The benefits of CRM/311 often show up before the system is turned on, as the community prepares itself for a new way of doing business. Whereas residents previously had to guess which department would handle a concern, the centralized call-in number forces the government to figure out the right process and provide customer service representatives with the correct information to handle the problem quickly.
Experiences with the systems have varied widely, according to the ICMA report. For example, in Los Alamos County, N.M., the 311 Customer Care Center actually receives a large amount of walk-in service requests. About 40 percent of all requests are handled that way, and because those contacts take longer, the average call handling time is longer than in other communities that receive most requests over the phone or online.
In San Antonio, the same department that handles the call center manages five community centers throughout the city, where residents can drop in to conduct business or obtain information about city services and programs. Because the centers are not part of the central site, the actual number of contacts as measured by the phone system may be underrepresented.
As part of its program, San Antonio adopted service level agreements (SLA) four years after implementing its 311 system to define timeframes for completing local government departments' tasks. Many governments incorporate SLAs into their programs so they can measure whether they are providing service at expected levels, identify problem areas and make adjustments. The ICMA report says that SLAs offer a type of "early warning system" of potential problems in the local governments' service offerings.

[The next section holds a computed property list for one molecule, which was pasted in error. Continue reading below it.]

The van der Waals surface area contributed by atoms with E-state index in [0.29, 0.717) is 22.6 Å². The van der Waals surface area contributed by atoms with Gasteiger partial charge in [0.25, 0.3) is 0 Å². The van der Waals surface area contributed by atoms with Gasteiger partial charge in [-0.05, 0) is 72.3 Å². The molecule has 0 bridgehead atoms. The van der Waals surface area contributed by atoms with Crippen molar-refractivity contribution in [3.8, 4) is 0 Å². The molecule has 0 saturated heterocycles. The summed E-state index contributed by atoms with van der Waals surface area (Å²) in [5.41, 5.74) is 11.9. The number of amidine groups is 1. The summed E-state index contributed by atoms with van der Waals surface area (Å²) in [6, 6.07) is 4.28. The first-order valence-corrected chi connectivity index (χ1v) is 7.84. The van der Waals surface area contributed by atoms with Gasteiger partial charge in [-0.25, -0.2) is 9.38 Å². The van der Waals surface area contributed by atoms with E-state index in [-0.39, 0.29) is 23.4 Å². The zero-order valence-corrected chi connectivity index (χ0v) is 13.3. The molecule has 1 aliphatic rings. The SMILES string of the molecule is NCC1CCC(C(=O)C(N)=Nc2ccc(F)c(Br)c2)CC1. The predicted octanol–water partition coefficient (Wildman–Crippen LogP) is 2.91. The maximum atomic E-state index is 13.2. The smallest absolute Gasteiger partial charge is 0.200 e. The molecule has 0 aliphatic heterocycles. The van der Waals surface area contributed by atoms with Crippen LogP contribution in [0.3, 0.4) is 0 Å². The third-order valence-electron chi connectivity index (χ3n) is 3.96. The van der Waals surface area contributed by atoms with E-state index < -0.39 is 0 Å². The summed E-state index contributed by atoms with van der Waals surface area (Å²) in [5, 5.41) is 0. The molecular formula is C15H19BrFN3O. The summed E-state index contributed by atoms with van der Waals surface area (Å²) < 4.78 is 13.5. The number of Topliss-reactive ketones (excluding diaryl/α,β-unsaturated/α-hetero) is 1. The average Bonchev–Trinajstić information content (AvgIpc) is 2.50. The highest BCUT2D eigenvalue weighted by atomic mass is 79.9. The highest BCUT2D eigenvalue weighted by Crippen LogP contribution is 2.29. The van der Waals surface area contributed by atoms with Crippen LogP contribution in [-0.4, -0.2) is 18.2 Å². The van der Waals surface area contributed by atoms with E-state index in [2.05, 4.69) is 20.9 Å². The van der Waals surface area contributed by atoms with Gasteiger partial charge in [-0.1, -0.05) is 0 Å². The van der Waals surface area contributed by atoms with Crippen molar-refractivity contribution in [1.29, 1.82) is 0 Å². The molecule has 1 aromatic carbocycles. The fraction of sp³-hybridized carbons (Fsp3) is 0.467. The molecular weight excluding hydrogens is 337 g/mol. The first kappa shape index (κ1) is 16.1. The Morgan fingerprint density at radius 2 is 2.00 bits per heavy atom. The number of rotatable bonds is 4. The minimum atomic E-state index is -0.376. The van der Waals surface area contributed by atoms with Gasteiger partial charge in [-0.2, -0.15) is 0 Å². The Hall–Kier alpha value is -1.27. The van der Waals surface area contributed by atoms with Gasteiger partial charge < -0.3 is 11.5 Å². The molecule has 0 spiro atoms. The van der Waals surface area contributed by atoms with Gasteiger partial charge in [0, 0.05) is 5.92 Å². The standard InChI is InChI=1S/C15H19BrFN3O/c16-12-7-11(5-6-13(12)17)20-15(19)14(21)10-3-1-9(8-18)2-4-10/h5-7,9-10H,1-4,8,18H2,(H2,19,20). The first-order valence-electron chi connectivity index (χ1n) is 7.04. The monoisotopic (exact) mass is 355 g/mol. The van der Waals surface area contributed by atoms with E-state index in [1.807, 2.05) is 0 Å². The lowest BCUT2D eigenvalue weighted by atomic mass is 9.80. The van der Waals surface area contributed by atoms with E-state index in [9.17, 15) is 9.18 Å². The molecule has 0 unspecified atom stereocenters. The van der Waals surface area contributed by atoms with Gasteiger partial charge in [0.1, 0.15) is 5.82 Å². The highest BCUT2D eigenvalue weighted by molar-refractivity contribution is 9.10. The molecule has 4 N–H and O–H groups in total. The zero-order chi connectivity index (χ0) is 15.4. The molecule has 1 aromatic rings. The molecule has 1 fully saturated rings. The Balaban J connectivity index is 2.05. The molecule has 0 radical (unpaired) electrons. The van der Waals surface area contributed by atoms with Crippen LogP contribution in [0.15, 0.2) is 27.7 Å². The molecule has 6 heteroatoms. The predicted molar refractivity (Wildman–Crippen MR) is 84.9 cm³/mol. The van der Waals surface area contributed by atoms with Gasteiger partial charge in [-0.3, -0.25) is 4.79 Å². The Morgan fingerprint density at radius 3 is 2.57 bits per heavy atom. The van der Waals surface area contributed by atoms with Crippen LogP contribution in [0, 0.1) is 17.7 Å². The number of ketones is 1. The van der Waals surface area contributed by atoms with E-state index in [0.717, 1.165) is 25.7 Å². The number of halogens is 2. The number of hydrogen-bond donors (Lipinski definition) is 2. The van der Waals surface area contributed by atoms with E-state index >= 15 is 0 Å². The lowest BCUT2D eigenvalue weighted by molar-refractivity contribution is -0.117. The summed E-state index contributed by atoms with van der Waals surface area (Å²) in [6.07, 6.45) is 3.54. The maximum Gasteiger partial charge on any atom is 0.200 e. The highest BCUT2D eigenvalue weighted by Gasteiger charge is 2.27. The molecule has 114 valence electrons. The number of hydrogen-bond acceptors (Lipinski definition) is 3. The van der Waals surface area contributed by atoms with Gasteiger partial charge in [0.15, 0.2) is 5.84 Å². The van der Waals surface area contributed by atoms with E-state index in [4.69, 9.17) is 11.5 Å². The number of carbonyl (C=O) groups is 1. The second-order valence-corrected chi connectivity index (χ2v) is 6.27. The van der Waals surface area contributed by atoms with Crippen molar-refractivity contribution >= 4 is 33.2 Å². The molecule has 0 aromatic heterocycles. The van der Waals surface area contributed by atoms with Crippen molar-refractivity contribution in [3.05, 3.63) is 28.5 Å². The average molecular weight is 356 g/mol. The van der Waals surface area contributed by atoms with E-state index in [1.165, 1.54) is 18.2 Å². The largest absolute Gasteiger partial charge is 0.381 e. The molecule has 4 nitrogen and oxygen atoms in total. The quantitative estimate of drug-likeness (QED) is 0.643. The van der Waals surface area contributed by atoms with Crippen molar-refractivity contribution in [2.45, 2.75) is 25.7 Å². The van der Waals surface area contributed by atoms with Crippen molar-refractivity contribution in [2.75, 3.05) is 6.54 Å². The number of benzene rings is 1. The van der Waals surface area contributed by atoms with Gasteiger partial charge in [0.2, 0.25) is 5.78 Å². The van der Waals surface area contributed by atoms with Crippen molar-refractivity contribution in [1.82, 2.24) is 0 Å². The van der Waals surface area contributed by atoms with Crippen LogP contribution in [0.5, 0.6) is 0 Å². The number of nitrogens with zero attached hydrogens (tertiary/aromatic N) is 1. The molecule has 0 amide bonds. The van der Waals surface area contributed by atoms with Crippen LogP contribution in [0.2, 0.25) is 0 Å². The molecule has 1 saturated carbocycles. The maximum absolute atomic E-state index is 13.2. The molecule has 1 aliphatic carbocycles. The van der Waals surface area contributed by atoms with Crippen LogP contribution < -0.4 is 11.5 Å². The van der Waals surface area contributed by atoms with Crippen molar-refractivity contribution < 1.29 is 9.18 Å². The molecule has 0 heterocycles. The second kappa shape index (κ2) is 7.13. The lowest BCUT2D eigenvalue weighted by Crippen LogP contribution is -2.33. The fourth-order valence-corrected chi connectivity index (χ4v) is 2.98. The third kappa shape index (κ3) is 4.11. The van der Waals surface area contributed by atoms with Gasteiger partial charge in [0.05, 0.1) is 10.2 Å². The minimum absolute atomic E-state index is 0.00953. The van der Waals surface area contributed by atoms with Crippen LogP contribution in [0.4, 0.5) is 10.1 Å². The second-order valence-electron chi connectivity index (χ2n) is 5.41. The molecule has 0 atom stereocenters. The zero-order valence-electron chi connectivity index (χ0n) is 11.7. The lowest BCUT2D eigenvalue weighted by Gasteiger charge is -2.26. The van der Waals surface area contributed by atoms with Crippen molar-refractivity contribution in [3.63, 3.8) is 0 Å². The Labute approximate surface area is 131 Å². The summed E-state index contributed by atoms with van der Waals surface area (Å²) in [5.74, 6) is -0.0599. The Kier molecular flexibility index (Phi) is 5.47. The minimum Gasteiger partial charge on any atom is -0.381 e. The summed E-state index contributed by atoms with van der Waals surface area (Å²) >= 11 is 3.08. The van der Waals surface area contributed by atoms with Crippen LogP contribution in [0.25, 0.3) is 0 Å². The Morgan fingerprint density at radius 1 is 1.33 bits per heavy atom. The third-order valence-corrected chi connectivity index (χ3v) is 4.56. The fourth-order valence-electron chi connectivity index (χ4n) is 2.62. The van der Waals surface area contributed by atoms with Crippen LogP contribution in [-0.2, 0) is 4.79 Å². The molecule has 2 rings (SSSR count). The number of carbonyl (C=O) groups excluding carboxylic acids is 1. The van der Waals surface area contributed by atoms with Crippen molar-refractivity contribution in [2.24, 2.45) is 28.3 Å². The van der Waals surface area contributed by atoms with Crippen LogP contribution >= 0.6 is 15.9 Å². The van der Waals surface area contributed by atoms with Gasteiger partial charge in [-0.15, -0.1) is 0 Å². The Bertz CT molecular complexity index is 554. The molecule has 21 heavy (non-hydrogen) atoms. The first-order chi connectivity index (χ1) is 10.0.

Minneapolis began working on implementing its 311 system two years before its actual opening, and from the start, city leaders established goals of improving accountability and resident service, Dejung says. Minneapolis officials found a lot of room for change. One department literally was keeping its records for sidewalk repair in a cigar box, and residents had seven different ways to request traffic barriers for their streets. Not to mention, the city phone book included 270 phone numbers for city services. If a resident called the wrong one, the call was passed to the department that the call-taker thought was correct — and perhaps passed on again. There was no way for the city to know if the individual's request for service was completed to the resident's satisfaction. "Now we have a better use of resources," Dejung says. "The citizen's request starts a process with a work order."
During its analysis, the city identified 500 most frequently requested types of service, and those were pared down to 180 service requests for the 311 call center. Each request was committed to a flow diagram and streamlined, and department managers worked together to develop the most efficient procedures. "We tweaked the system," Dejung says. "There were very few [procedures] that were left as is."